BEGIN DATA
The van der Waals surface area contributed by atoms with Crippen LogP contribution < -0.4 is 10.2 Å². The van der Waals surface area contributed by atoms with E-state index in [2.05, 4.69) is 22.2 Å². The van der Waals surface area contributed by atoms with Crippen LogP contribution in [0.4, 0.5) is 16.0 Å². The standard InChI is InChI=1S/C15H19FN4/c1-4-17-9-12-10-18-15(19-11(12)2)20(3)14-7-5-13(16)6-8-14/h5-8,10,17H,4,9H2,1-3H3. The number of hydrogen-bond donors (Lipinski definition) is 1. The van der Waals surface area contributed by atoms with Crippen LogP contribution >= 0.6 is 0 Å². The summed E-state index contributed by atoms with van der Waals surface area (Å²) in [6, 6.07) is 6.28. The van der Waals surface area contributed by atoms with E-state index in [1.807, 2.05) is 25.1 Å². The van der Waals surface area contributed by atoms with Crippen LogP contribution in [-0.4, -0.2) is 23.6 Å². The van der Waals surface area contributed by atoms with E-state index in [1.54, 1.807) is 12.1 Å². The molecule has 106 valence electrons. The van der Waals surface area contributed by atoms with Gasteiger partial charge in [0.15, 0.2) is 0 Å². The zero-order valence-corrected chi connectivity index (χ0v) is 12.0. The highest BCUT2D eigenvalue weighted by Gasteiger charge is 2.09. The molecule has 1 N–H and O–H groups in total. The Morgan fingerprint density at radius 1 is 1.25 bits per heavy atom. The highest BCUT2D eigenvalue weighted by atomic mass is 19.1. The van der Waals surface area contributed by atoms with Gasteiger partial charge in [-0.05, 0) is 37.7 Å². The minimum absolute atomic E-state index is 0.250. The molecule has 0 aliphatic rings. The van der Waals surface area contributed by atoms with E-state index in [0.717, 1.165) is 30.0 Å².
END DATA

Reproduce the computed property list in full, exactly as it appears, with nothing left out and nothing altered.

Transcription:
The van der Waals surface area contributed by atoms with Crippen LogP contribution < -0.4 is 10.2 Å². The van der Waals surface area contributed by atoms with E-state index in [2.05, 4.69) is 22.2 Å². The van der Waals surface area contributed by atoms with Crippen LogP contribution in [0.4, 0.5) is 16.0 Å². The standard InChI is InChI=1S/C15H19FN4/c1-4-17-9-12-10-18-15(19-11(12)2)20(3)14-7-5-13(16)6-8-14/h5-8,10,17H,4,9H2,1-3H3. The number of hydrogen-bond donors (Lipinski definition) is 1. The van der Waals surface area contributed by atoms with Crippen LogP contribution >= 0.6 is 0 Å². The summed E-state index contributed by atoms with van der Waals surface area (Å²) in [6, 6.07) is 6.28. The van der Waals surface area contributed by atoms with E-state index in [1.807, 2.05) is 25.1 Å². The van der Waals surface area contributed by atoms with Crippen LogP contribution in [-0.4, -0.2) is 23.6 Å². The van der Waals surface area contributed by atoms with E-state index in [1.54, 1.807) is 12.1 Å². The molecule has 106 valence electrons. The van der Waals surface area contributed by atoms with Gasteiger partial charge in [0.15, 0.2) is 0 Å². The zero-order valence-corrected chi connectivity index (χ0v) is 12.0. The highest BCUT2D eigenvalue weighted by Gasteiger charge is 2.09. The molecule has 1 N–H and O–H groups in total. The Morgan fingerprint density at radius 1 is 1.25 bits per heavy atom. The highest BCUT2D eigenvalue weighted by atomic mass is 19.1. The van der Waals surface area contributed by atoms with Gasteiger partial charge in [-0.05, 0) is 37.7 Å². The minimum absolute atomic E-state index is 0.250. The molecule has 0 aliphatic rings. The van der Waals surface area contributed by atoms with E-state index in [0.717, 1.165) is 30.0 Å².